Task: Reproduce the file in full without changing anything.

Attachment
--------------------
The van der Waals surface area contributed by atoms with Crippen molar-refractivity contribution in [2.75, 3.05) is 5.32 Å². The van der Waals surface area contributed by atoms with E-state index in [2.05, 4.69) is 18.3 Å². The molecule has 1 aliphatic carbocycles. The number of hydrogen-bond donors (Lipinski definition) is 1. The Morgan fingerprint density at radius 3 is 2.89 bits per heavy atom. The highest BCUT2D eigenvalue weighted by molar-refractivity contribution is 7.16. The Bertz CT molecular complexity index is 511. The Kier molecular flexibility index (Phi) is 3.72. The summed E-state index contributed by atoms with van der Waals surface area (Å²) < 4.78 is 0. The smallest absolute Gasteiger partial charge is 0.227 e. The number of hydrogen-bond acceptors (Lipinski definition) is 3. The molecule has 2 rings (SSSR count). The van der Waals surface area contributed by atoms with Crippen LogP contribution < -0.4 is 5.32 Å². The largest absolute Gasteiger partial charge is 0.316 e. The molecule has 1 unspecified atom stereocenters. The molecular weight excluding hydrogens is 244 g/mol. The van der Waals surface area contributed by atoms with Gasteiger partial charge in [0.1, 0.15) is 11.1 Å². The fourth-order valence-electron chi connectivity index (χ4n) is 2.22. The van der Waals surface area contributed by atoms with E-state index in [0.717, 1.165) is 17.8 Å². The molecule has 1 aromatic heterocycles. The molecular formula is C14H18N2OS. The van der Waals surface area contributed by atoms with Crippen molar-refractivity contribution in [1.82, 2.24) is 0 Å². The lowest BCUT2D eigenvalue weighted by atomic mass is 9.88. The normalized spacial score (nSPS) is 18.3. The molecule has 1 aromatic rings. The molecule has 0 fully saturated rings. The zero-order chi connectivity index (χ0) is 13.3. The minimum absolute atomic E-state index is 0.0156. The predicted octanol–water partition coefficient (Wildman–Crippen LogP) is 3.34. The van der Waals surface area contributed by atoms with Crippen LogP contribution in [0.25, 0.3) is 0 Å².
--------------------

The van der Waals surface area contributed by atoms with Crippen molar-refractivity contribution in [2.75, 3.05) is 5.32 Å². The van der Waals surface area contributed by atoms with E-state index in [2.05, 4.69) is 18.3 Å². The molecule has 1 aliphatic carbocycles. The number of hydrogen-bond donors (Lipinski definition) is 1. The Morgan fingerprint density at radius 3 is 2.89 bits per heavy atom. The highest BCUT2D eigenvalue weighted by molar-refractivity contribution is 7.16. The Bertz CT molecular complexity index is 511. The Kier molecular flexibility index (Phi) is 3.72. The summed E-state index contributed by atoms with van der Waals surface area (Å²) < 4.78 is 0. The smallest absolute Gasteiger partial charge is 0.227 e. The number of hydrogen-bond acceptors (Lipinski definition) is 3. The molecule has 2 rings (SSSR count). The van der Waals surface area contributed by atoms with Crippen LogP contribution < -0.4 is 5.32 Å². The largest absolute Gasteiger partial charge is 0.316 e. The molecule has 1 unspecified atom stereocenters. The molecular weight excluding hydrogens is 244 g/mol. The van der Waals surface area contributed by atoms with Gasteiger partial charge in [0.1, 0.15) is 11.1 Å². The fourth-order valence-electron chi connectivity index (χ4n) is 2.22. The van der Waals surface area contributed by atoms with E-state index in [0.717, 1.165) is 17.8 Å². The molecule has 1 aromatic heterocycles. The molecular formula is C14H18N2OS. The van der Waals surface area contributed by atoms with Crippen molar-refractivity contribution in [1.82, 2.24) is 0 Å². The lowest BCUT2D eigenvalue weighted by atomic mass is 9.88. The normalized spacial score (nSPS) is 18.3. The molecule has 1 aromatic rings. The molecule has 0 fully saturated rings. The zero-order chi connectivity index (χ0) is 13.3. The minimum absolute atomic E-state index is 0.0156. The predicted octanol–water partition coefficient (Wildman–Crippen LogP) is 3.34. The van der Waals surface area contributed by atoms with Crippen LogP contribution in [0.25, 0.3) is 0 Å².